| FOR IMMEDIATE RELEASE
TUESDAY, JANUARY 5, 2010
TDD (202) 514-1888
FEDERAL COURT SHUTS DOWN IDAHO TAX PREPARER
Idaho Falls Woman Fraudulently Claimed Over $93 Million in Refunds for Customers
WASHINGTON - A federal court has issued a preliminary injunction barring Penny Lea Jones of Idaho Falls, Idaho, from preparing federal income tax returns for others, the Justice Department announced today. The court found that Jones promotes a tax defier scheme that claims large fraudulent tax refunds for customers. The order, entered by U.S. District Judge Edward J. Lodge, remains in effect while the lawsuit is pending.
The court found that Jones repeatedly prepared federal income tax returns claiming bogus refunds based on a tax fraud scheme known as the "redemption" scheme. The court held that Jones prepared and filed 333 income tax returns for customers in 2008 and 2009 claiming more than $93 million in fraudulent refunds. The court said that the redemption scheme is based on a frivolous theory that the federal government maintains secret accounts for its citizens, and that taxpayers can gain access to funds in those accounts by issuing IRS 1099-OID forms to their creditors.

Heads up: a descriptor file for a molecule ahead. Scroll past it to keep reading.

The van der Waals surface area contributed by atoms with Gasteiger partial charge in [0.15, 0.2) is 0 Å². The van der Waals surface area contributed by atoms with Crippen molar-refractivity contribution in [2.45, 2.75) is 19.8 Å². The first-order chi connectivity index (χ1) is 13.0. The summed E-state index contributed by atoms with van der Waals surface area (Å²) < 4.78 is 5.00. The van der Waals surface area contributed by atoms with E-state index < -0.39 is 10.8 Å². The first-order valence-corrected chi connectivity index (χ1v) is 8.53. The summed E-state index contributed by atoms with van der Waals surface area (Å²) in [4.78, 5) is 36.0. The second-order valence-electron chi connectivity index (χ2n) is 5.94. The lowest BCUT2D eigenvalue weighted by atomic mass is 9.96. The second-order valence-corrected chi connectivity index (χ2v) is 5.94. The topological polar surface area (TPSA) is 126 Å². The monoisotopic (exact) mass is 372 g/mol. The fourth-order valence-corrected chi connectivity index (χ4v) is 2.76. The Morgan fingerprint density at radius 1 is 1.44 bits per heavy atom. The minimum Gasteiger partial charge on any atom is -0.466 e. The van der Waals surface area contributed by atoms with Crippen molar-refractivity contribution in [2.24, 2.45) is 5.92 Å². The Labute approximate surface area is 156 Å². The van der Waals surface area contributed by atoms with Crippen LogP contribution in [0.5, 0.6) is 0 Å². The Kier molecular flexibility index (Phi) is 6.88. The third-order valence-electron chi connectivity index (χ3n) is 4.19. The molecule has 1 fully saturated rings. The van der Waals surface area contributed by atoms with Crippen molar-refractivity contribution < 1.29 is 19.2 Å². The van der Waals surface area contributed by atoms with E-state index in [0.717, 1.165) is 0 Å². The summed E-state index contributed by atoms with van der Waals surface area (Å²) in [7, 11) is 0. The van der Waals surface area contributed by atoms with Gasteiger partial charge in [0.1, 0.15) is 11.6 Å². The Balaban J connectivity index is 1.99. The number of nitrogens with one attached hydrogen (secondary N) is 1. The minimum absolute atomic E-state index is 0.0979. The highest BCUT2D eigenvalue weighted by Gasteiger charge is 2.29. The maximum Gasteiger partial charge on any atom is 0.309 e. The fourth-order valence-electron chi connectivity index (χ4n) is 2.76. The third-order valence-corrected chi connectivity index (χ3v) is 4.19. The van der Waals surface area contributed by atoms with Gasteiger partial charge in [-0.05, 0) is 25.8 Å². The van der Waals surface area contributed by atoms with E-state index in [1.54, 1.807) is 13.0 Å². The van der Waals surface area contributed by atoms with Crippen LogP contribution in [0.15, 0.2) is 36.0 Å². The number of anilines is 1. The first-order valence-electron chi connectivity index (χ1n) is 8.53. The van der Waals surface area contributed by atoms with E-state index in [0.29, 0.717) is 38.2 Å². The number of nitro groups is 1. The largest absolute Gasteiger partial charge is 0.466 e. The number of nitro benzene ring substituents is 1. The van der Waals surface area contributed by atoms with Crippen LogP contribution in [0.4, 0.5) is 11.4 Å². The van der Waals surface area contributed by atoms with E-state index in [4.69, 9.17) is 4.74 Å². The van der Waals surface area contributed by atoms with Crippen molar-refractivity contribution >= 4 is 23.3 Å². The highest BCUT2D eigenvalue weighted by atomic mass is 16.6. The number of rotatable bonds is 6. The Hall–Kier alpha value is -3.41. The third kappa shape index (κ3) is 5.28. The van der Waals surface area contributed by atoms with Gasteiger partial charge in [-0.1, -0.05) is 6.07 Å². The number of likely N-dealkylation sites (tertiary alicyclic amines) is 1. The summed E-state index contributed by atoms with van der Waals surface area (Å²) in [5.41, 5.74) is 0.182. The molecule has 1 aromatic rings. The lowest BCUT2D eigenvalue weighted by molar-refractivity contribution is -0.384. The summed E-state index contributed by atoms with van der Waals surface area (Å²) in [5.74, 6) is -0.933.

The case against Jones is one of seven lawsuits the Justice Department filed across the nation in October 2009 that seek to shut down tax preparers who allegedly promote the redemption scheme. The defendants in those cases allegedly prepared tax returns fraudulently requesting a total of $562.4 million in refunds. Under the scheme, participants file a series of false IRS forms, including tax returns, amended returns, and Forms 1099 (including Form 1099-OID) or Forms W-2, to request fraudulent tax refunds based on phony claims of large income tax withholding.
The Internal Revenue Service (IRS) catches the vast majority of fraudulent redemption-scheme tax refund claims without issuing any refund. Taxpayers who submit the claims face substantial civil monetary penalties, and possible criminal prosecution.
John A. DiCicco, Acting Assistant Attorney General for the Justice Department's Tax Division, thanked James Strong, the Justice Department trial attorney who handled the case and Shauna Henline, the IRS senior technical advisor who conducted the investigation.
In the past decade, the Justice Department's Tax Division has obtained more than 435 injunctions against dishonest tax-return preparers and tax-fraud promoters. Information about these cases is available on the Justice Department Web site.